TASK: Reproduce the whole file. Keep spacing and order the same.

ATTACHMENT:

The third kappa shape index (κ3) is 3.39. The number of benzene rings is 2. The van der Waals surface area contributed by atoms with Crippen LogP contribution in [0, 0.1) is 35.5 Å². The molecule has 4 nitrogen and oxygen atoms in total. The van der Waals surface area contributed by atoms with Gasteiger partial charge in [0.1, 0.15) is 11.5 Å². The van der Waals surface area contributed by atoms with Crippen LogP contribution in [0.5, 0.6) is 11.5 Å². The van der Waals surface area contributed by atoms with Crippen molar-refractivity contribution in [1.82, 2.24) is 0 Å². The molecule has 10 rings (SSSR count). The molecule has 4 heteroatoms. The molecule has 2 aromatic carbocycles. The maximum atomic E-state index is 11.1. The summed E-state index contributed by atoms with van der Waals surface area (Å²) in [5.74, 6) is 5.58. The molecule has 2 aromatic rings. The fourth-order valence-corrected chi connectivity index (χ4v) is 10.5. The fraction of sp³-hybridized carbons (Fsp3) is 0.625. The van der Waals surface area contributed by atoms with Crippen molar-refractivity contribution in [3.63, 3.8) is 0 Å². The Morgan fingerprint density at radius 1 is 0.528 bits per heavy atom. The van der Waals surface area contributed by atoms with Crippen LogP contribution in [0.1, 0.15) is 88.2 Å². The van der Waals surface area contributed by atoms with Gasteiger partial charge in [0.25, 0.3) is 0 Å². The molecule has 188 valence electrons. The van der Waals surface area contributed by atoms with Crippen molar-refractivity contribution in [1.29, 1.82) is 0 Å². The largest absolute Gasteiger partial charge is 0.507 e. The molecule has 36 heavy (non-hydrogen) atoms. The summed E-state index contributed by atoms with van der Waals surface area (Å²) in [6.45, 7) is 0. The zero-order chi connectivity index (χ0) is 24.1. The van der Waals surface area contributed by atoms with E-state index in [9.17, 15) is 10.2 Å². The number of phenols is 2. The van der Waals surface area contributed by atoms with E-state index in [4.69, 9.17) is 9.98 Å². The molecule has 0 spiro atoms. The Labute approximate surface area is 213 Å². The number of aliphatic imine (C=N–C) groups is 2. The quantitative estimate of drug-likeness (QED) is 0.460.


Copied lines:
The third kappa shape index (κ3) is 3.39. The number of benzene rings is 2. The van der Waals surface area contributed by atoms with Crippen LogP contribution in [0, 0.1) is 35.5 Å². The molecule has 4 nitrogen and oxygen atoms in total. The van der Waals surface area contributed by atoms with Gasteiger partial charge in [0.1, 0.15) is 11.5 Å². The van der Waals surface area contributed by atoms with Crippen LogP contribution in [0.5, 0.6) is 11.5 Å². The van der Waals surface area contributed by atoms with Crippen molar-refractivity contribution in [1.82, 2.24) is 0 Å². The molecule has 10 rings (SSSR count). The molecule has 4 heteroatoms. The molecule has 2 aromatic carbocycles. The maximum atomic E-state index is 11.1. The summed E-state index contributed by atoms with van der Waals surface area (Å²) in [5.74, 6) is 5.58. The molecule has 2 aromatic rings. The fourth-order valence-corrected chi connectivity index (χ4v) is 10.5. The fraction of sp³-hybridized carbons (Fsp3) is 0.625. The van der Waals surface area contributed by atoms with Crippen molar-refractivity contribution in [3.63, 3.8) is 0 Å². The Morgan fingerprint density at radius 1 is 0.528 bits per heavy atom. The van der Waals surface area contributed by atoms with Crippen LogP contribution in [0.1, 0.15) is 88.2 Å². The van der Waals surface area contributed by atoms with Gasteiger partial charge in [0.25, 0.3) is 0 Å². The molecule has 188 valence electrons. The van der Waals surface area contributed by atoms with Crippen molar-refractivity contribution in [1.29, 1.82) is 0 Å². The largest absolute Gasteiger partial charge is 0.507 e. The molecule has 36 heavy (non-hydrogen) atoms. The summed E-state index contributed by atoms with van der Waals surface area (Å²) in [6.45, 7) is 0. The zero-order chi connectivity index (χ0) is 24.1. The van der Waals surface area contributed by atoms with E-state index in [9.17, 15) is 10.2 Å². The number of phenols is 2. The van der Waals surface area contributed by atoms with E-state index in [4.69, 9.17) is 9.98 Å². The molecule has 0 spiro atoms. The Labute approximate surface area is 213 Å². The number of aliphatic imine (C=N–C) groups is 2. The quantitative estimate of drug-likeness (QED) is 0.460.